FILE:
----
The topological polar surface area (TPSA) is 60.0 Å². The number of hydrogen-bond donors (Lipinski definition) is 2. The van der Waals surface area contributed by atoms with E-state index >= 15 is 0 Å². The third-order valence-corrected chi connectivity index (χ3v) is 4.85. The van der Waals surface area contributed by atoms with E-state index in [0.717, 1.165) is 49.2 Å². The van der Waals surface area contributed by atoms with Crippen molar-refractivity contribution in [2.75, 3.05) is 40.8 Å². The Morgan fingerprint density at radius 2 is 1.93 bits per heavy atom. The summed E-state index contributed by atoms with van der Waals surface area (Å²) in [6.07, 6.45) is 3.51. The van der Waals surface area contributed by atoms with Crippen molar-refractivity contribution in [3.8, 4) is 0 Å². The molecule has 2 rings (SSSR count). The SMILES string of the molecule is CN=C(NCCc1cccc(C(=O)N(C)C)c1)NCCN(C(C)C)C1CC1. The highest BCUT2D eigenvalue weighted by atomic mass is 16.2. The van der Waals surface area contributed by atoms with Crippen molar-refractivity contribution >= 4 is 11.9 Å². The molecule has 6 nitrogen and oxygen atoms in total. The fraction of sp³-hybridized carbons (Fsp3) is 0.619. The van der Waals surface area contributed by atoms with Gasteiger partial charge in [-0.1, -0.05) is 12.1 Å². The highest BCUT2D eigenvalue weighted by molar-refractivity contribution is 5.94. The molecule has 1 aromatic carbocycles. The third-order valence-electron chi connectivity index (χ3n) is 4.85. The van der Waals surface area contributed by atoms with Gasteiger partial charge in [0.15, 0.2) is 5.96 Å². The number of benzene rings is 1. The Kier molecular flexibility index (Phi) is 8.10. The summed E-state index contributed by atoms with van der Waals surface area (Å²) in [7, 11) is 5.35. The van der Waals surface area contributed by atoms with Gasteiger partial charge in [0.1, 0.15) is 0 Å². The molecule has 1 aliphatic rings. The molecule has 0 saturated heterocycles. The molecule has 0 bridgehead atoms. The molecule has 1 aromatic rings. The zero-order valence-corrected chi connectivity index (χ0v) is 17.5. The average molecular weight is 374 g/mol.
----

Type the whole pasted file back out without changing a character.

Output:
The topological polar surface area (TPSA) is 60.0 Å². The number of hydrogen-bond donors (Lipinski definition) is 2. The van der Waals surface area contributed by atoms with E-state index >= 15 is 0 Å². The third-order valence-corrected chi connectivity index (χ3v) is 4.85. The van der Waals surface area contributed by atoms with E-state index in [0.717, 1.165) is 49.2 Å². The van der Waals surface area contributed by atoms with Crippen molar-refractivity contribution in [2.75, 3.05) is 40.8 Å². The Morgan fingerprint density at radius 2 is 1.93 bits per heavy atom. The summed E-state index contributed by atoms with van der Waals surface area (Å²) in [6.07, 6.45) is 3.51. The van der Waals surface area contributed by atoms with Crippen molar-refractivity contribution in [3.8, 4) is 0 Å². The molecule has 2 rings (SSSR count). The SMILES string of the molecule is CN=C(NCCc1cccc(C(=O)N(C)C)c1)NCCN(C(C)C)C1CC1. The highest BCUT2D eigenvalue weighted by atomic mass is 16.2. The van der Waals surface area contributed by atoms with Crippen molar-refractivity contribution >= 4 is 11.9 Å². The molecule has 6 nitrogen and oxygen atoms in total. The fraction of sp³-hybridized carbons (Fsp3) is 0.619. The van der Waals surface area contributed by atoms with Gasteiger partial charge in [-0.1, -0.05) is 12.1 Å². The highest BCUT2D eigenvalue weighted by molar-refractivity contribution is 5.94. The molecule has 1 aromatic carbocycles. The third-order valence-electron chi connectivity index (χ3n) is 4.85. The van der Waals surface area contributed by atoms with Gasteiger partial charge in [0.15, 0.2) is 5.96 Å². The number of benzene rings is 1. The Kier molecular flexibility index (Phi) is 8.10. The summed E-state index contributed by atoms with van der Waals surface area (Å²) in [7, 11) is 5.35. The van der Waals surface area contributed by atoms with Gasteiger partial charge in [0.1, 0.15) is 0 Å². The molecule has 1 aliphatic rings. The molecule has 0 saturated heterocycles. The molecule has 0 bridgehead atoms. The molecule has 1 aromatic rings. The zero-order valence-corrected chi connectivity index (χ0v) is 17.5. The average molecular weight is 374 g/mol.